Seeing and Being Seen

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Office in the kitchen, Julia Lupton, Irvine, California

When working at home, would you rather set up camp in the quiet retreat of your bedroom or in the busy, high-traffic zone of the kitchen? It turns out that women are more likely than men to put their laptops in the kitchen. Julia Lupton (my twin sister and co-author of our book Design Your Life) is a university professor who has an active workstation in her open-plan kitchen/family room. Although it may sound counterintuitive to work in a space where four children are buzzing about, Julia's kids demand less from her when they can see where she is than when she shuts herself off behind a closed door. "It's a question of visibility," she says. "They like being able to see me and they like knowing that an adult is around. If they need quick help opening a jar of peanut butter or snapping the head off a Barbie doll, it's no big deal. If I were walled up in a private room, the distractions would be more irritating."

In the lingo of office etiquette, "prairie dogs" are people who pop up over their cubicles to see what's happening on the other side. Prairie dogging is considered bad manners over at the cubicle farm, but here at home it works well for some families. Julia likes knowing that she can peer over her computer station to see what her own prairie pups are doing. (Meanwhile, her husband, who is also a college professor, prefers the protective silence of his upstairs study. Please, leave Dad alone.)

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Illustration by Ellen Lupton from Design Your Life, (St. Martin's Griffin, 2009)

Some people who work at home would rather get out of the house altogether. Writing a business plan in your pj's has its charms, but the hum of the fridge can get oppressive. The Regus Group rents temporary office space to telecommuters and business travelers. The Brooklyn Writers Space provides members with a quiet spot (but not too quiet) to work alongside other writers. For a more informal approach, just try Starbucks, which has become a temporary office for work-at-home moms, mobile executives, and self-employed bohemians alike. Libraries are another option, and some will even sell you coffee. Sociologists call these sorts of environments "third places." They are neither home nor work but someplace other. Third places are public—you can go there to see and be seen and yet maintain some level of personal autonomy.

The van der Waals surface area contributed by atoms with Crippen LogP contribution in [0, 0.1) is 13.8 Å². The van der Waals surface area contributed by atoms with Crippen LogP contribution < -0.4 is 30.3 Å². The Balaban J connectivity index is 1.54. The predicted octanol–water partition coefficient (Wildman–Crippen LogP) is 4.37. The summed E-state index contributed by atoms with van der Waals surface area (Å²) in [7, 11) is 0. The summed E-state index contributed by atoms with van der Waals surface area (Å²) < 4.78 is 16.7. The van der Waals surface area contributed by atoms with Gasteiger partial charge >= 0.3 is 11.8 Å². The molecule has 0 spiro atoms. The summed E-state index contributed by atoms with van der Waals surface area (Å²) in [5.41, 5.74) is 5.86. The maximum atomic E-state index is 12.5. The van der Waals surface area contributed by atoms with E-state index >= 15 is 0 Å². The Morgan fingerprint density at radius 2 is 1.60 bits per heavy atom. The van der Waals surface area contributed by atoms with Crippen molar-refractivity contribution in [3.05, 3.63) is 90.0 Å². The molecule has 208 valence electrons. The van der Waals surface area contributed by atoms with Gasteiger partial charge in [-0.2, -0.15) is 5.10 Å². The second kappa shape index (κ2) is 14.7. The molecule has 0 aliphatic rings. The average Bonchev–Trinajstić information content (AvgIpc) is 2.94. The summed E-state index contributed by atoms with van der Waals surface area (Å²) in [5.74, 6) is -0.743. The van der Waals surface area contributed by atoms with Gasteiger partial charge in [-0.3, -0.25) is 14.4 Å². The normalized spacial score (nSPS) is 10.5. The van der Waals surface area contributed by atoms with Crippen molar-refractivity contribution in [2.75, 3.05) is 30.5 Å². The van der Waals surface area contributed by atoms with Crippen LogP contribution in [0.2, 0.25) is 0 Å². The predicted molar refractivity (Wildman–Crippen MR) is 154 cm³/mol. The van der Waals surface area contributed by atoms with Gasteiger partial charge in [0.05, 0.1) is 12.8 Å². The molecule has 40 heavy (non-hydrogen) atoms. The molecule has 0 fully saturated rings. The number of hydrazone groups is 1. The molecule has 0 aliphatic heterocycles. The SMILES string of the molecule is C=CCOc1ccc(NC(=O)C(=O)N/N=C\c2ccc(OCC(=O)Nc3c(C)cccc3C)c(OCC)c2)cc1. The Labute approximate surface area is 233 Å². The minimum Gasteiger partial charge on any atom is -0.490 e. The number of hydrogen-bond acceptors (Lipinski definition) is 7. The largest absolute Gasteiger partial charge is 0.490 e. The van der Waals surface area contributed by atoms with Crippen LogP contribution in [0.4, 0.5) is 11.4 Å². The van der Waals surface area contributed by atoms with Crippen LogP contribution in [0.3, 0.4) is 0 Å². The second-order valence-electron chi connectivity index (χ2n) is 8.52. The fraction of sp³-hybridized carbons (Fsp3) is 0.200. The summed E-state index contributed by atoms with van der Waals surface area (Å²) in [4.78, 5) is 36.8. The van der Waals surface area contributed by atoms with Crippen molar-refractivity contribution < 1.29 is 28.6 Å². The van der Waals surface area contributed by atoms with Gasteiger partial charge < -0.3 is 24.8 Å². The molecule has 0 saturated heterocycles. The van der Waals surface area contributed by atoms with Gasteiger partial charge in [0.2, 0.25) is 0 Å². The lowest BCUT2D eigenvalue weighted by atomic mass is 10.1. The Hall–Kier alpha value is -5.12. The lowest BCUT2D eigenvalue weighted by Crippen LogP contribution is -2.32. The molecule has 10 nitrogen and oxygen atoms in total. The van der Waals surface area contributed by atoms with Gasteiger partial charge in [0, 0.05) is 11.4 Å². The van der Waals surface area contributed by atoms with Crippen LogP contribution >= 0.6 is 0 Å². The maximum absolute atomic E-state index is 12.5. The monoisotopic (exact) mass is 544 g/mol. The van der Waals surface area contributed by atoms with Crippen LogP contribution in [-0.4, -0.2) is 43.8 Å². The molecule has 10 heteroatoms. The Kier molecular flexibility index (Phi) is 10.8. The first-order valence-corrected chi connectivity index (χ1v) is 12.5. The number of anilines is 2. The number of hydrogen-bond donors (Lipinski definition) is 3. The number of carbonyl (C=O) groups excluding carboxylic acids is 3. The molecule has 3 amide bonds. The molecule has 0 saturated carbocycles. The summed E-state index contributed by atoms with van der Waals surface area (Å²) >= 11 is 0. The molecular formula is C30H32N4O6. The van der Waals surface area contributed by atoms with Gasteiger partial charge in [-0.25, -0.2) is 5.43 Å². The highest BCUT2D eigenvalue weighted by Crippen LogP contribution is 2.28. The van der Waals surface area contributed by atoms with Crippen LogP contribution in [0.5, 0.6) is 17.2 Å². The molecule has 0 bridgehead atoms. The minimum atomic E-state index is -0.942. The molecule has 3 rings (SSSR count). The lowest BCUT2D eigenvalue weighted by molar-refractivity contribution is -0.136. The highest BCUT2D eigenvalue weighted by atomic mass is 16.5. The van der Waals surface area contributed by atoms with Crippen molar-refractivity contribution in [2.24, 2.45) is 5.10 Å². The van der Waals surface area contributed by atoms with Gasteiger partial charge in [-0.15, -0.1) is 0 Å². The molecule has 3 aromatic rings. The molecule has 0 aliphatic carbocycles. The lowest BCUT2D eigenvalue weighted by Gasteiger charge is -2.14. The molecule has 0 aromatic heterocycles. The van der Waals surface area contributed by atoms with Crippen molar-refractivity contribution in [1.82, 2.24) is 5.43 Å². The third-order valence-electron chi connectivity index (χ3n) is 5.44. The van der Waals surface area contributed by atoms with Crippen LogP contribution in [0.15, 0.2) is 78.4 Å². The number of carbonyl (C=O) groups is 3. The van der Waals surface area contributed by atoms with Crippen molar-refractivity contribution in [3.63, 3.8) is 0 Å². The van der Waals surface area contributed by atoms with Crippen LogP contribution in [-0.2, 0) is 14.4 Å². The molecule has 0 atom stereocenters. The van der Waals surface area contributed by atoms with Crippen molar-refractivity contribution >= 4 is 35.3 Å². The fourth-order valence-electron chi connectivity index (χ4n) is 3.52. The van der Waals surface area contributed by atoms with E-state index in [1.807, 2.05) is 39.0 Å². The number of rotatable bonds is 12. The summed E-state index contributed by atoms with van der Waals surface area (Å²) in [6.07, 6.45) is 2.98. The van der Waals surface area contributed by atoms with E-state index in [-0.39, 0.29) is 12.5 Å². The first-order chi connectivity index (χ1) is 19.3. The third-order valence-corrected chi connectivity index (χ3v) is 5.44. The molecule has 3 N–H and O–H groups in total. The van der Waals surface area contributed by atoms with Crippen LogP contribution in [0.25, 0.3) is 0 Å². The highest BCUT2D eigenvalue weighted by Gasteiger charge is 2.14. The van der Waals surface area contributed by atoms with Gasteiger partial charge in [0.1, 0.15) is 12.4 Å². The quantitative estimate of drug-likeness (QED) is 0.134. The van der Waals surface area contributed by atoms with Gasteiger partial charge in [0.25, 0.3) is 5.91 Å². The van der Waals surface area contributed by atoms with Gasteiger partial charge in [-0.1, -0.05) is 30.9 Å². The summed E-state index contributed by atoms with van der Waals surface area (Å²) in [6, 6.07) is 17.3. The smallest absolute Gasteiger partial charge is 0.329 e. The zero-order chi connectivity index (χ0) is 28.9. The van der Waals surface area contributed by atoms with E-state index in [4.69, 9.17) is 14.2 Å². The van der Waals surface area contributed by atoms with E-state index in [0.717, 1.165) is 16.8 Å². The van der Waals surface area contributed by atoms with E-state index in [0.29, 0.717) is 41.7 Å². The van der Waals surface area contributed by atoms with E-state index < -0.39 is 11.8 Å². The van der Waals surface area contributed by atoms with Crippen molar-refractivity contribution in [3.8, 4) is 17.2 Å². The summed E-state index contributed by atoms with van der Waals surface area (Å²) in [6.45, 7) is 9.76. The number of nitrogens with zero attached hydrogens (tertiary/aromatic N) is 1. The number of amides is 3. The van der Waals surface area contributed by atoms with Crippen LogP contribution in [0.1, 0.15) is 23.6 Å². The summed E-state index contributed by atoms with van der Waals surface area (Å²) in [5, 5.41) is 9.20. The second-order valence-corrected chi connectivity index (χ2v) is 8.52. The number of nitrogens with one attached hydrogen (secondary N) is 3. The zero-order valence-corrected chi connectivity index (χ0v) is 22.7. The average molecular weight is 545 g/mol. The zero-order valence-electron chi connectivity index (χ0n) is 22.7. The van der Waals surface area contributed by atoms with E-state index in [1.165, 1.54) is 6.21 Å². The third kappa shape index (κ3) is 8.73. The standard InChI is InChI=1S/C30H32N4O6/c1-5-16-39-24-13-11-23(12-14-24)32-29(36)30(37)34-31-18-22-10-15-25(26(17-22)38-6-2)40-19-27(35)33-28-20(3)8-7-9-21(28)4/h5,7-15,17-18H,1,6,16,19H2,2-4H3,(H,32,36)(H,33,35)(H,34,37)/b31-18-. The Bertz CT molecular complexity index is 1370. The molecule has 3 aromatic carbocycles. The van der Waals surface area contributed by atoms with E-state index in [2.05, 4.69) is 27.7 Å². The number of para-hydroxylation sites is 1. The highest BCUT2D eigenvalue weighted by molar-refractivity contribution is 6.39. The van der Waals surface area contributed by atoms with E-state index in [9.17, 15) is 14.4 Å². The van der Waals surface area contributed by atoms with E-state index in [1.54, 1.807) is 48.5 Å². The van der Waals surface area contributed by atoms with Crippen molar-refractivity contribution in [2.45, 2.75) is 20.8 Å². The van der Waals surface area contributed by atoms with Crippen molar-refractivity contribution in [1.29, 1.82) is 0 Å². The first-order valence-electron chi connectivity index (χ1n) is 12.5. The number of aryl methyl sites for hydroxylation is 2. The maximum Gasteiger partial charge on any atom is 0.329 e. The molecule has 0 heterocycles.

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Karen Chekerdjian, temporary hotel workstation, Jordan

Autonomy is just what Karen Chekerdjian was craving when she created a mobile workstation out of wicker. This designer from Lebanon found herself living for an extended time in a hotel in Jordan. Her simple desk and chair unit—equipped with a high back and a place to stash books and papers—gave her a measure of symbolic privacy while she worked amidst the public life of the hotel lobby.

Today's most popular third places may be Facebook and Twitter. Social media offer the promise—and risk—of constant visibility. Skillfully used, social media let you share what you're thinking and doing in a relaxed, non-pushy way. Used poorly, social media are a huge open pit for killing time and an embarrassing outlet for T.M.I. Diarrhea of the keyboard, anyone?

While a growing number of workers have official telecommuting relationships with their employers, nearly everyone is doing some kind of "work" at home, whether it's bringing extra tasks back from the office or doing homework, paying bills, or pursuing freelance gigs. In tomorrow's post I'll look at how the Visibility Principle can help you keep track of what's happening on your desk.

This week, Ellen Lupton is exploring the Visibility Principle. Whether you manage a big office or run your own show from home, you can use it to enhance your productivity.